We perused Facebook marketplace for a few weeks, eventually finding a 12,000-pound Badlands (Harbor Freight’s house brand) winch still brand-new in the box for a good price. Is this the winch we’d choose for a self-supported trip around the world? Probably not—you do get what you pay for, after all—but we’ve had fantastic luck with these winches over the past decade and don’t see any reason to spend more.

Mounting a Winch

Next, we needed a place to put the winch. After all, our truck has a license plate bracket on the front bumper—not a winch mount. There are a few ways to do this: Buy or build a custom bumper that’s designed with a built-in winch tray, modify the stock bumper to accommodate the winch, or add a 2-inch receiver to the front of the truck, then use an off-the-shelf receiver mount to hold the winch. 

All methods have their pros and cons, but our choice was clear: We didn’t want the appearance, cost or weight of a burly off-road bumper, and we didn’t have the time to modify the factory parts. So we ordered a front hitch for our truck. We’ve covered all the ways front hitches are awesome before, so consider this killing two birds with one stone.

Once the hitch arrived, installation took about an hour: Remove bumper, install hitch, reattach bumper, done. While we had the front of the truck apart, we applied POR-15 paint over any surface rust to prevent future corrosion. A receiver mount from Harbor Freight holds the winch. 

Wiring

There was one last piece of the puzzle: electricity. We needed to run a high-amperage power supply to our new winch. To do that, we bolted a circuit breaker next to the battery, then ran 2-gauge wire through the breaker and out the front grille. We spliced in an Anderson-style quick disconnect, meaning hooking up the winch is as easy as plugging in a phone charger.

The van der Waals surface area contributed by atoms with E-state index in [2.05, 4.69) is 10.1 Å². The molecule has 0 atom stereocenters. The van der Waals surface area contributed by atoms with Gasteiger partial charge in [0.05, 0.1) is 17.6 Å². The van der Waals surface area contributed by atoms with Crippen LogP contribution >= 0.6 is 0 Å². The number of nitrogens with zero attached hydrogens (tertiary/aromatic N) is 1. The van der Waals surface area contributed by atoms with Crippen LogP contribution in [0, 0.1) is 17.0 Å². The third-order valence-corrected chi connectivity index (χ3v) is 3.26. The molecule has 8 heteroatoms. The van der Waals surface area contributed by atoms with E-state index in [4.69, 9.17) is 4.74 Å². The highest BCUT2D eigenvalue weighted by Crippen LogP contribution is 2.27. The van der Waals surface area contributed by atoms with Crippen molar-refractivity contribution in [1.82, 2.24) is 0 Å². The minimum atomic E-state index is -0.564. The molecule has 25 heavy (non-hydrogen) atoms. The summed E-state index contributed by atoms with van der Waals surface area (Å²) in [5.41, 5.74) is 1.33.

Then, we took it a step further. It’s great to be able to winch from either end of a vehicle, so we ordered a 20-foot extension wire with the proper disconnects on each end. Now if we want to winch from the rear, we simply put our winch in the rear trailer hitch and hook up the extension cable. 

Plus, there’s one more trick up our truck’s sleeve: Now that we had a high-amperage quick-disconnect hidden in the grille, it seemed like a no-brainer to make some special jumper cables. We simply spliced a quick-disconnect onto an old set, allowing us to jump-start cars without even opening the hood. Add in that 20-foot extension, and we can jump cars as far away as 25 feet. 

Success

After a few hours’ work, we stepped back and admired our truck’s newest feature. It still looks completely stock—you’d have to be a dork to notice the hitch hiding behind the front bumper. But, in less than a minute, we can mount the winch and drag 12,000 pounds of whatever we want wherever we want. We normally keep the winch under a bench in our shop, and only put it on the truck when we think we might need it. We’re not going to win any rock-crawling competitions, but we’ve drastically increased the utility of our truck. And that’s even better.